How To Choose An Adult Ballet Class

by | Nov 26, 2014 | Ballet For Adults

There are many factors to consider when choosing an adult ballet class. Cost, location, and class schedules can vary greatly, as well as our circumstances. Defining your goals and preferences can help you find the class that’s best for you. Consider five options for an appropriate match.

1. Professional School

What it is:

Professional schools can be found in major cities. Students who attend these schools undergo extensive training through their late teens. Once they have completed their training, they have the opportunity to audition for the school’s parent company, or be hired elsewhere. They usually offer room and board, arrange intensive summer programs, and award scholarships to the most promising students. Pre-professional schools are the most common, and perfectly acceptable alternative and can be found in major cities and suburbs. They are non-profit organizations whose student company members are unpaid.

Where you fit in:

Many professional schools offer adult ballet classes, or “Open Classes”. They typically cost between $10-15 for a single class. Depending on how often you plan to go, class cards are also available for purchase. A class card is a package of classes that can be tracked with an online account or with an actual punchcard. The advantage of purchasing a class card is there is no fixed tuition fee each month, and it reduces the rate of each class.

It is also very inspiring to attend a professional school that upholds standards of excellence. Retired company members are often hired as official staff, and sometimes they teach class! It’s considered an honor to have a retired professional teach because they have a hawk eye for technique, words of wisdom to impart, and usually a great sense of humor.

2. Studio

What it is:

Dance studios are most commonly found in shopping centers and other commercial areas. They offer a variety of dance classes and class cards will be available for purchase.

Where you fit in:

Not all dance studios offer adult ballet classes, but if you find one that does, ask if you can try a class for free, or at least observe. If the studio looks like a place that reflects the dignity and values of a ballerina, give it a try. If flyers are hanging for pole-dancing classes, it’s probably not where you need to be (unless you’re into that kind of thing).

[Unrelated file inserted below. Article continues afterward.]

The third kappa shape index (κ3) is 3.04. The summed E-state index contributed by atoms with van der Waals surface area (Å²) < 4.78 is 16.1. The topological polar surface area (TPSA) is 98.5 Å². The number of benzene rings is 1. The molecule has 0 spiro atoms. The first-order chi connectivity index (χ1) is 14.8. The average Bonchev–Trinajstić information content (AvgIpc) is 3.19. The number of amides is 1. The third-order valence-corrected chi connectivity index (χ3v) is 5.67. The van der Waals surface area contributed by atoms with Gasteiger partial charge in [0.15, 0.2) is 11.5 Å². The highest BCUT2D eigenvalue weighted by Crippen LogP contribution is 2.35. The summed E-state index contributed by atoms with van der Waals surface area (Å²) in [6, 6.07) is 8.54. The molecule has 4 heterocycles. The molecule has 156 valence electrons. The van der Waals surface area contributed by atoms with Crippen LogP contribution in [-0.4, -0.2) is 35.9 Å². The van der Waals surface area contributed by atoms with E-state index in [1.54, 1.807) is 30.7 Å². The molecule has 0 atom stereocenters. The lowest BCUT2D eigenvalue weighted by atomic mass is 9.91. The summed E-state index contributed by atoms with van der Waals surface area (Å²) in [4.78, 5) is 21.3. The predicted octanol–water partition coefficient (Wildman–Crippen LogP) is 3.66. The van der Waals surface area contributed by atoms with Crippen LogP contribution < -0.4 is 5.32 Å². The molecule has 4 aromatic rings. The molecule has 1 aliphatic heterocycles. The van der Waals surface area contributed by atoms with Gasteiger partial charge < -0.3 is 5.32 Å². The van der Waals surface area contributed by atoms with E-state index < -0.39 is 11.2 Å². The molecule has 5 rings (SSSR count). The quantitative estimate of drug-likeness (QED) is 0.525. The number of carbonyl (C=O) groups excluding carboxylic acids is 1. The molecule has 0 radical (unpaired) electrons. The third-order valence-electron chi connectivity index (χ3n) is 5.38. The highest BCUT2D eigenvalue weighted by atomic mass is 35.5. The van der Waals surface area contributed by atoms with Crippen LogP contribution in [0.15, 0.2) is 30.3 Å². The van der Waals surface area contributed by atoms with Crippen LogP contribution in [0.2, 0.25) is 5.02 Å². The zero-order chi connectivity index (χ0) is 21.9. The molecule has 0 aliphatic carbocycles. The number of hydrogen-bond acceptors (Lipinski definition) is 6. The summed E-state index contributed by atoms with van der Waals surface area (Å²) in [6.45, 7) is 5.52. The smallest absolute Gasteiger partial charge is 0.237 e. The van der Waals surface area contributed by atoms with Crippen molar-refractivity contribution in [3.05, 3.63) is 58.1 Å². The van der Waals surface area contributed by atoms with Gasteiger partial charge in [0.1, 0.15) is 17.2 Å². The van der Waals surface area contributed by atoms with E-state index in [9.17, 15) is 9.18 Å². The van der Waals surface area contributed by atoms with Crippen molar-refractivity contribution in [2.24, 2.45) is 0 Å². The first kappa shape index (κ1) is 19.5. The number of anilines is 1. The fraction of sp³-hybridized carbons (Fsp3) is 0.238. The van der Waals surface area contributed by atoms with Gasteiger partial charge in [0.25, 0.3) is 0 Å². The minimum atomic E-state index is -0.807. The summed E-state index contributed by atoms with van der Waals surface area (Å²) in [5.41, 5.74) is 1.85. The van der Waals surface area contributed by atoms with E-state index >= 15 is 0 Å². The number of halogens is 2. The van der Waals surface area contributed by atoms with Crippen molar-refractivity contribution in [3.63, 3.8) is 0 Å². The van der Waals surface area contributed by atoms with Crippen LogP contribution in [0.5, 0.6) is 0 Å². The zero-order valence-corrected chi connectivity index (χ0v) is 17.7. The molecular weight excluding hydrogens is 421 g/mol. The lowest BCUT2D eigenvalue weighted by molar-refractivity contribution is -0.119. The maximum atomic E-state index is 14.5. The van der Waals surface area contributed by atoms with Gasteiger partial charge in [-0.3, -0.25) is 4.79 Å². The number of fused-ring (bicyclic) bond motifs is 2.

If…

The teacher is wearing shorts or chewing gum,

The walls are plastered with trophies,

The class starts with intense conditioning exercises on the floor,

Pop music and/or anything other than classical music is being played —

RUN.

The structure of a ballet class is simple. It should be clean and presentable, elevate classical music, and always start with your hand on the barre.

3. Recreation Center

What it is:

Recreation centers are community activity centers that offer classes for fun. They can include exercise facilities, and common rooms for parties, arts and crafts, and dance classes.

Where you fit in:

If you’re on a budget, many recreation centers offer adult ballet classes for a fraction of the price! Classes are usually offered in 4-6 week increments so there is no long-term commitment. It’s also highly unlikely that there will be a dress code, so there is no pressure to emulate professional ballet students.

The downside of taking class at a recreation center is it may not have the appropriate flooring to support ballet technique. Professional schools install sprung floor construction with special shock absorption to minimize injuries to the joints. A recreation center will most likely not have this luxury, so there’s the increased risk of muscle strain.

There’s also the argument that a recreation center won’t offer as high quality instruction. This is quite possible since incompetence is rampant. However, while a professional school may be touted as the best in town, you never know the hidden gem you may find in your neighborhood recreation center. With the economic downturn, many enthusiastic, qualified teachers cast their resumes out to cater to a wider demographic (such as in the case of yours truly).

4. Community College

What it is:

Community colleges provide vocational training and two-year degrees. They typically offer an extensive catalog of courses and financial aid is available to qualified students. 

Where you fit in:

Many community colleges offer adult ballet classes each semester as continuing education. Flexible schedules and payment plans make classes accessible and affordable. Sometimes teachers will offer performance opportunities to dedicated students. The downside to taking class at a community college is there may be registration restrictions placed on non-students. If interested in taking class at a community college, contact the dance department or registration office for questions regarding enrollment.

5. Online

What it is:

The internet is loaded with information and visual instruction. The key is finding the most trustworthy sources.

Where you fit in:

If attending class in person is not an option for you, or you would like to practice at home, websites like Amazon and Youtube offer instructional ballet videos. You can purchase DVDs and stream video on Amazon. Youtube is also a great tool because videos are free.

A word of caution: Anyone can post on Youtube. Be sure to select instructional videos from reputable sources. The best videos will be posted by professional ballet companies as educational and marketing tools. They will be filmed in an actual dance school or studio, and be performed by an advanced student or teacher. Avoid videos of people dancing in their bedroom, or who demonstrate very poor technique.

Adult ballet classes are everywhere. With diligent research, you can find the class that’s best for you!

—-

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image credit: Saundi Wilson
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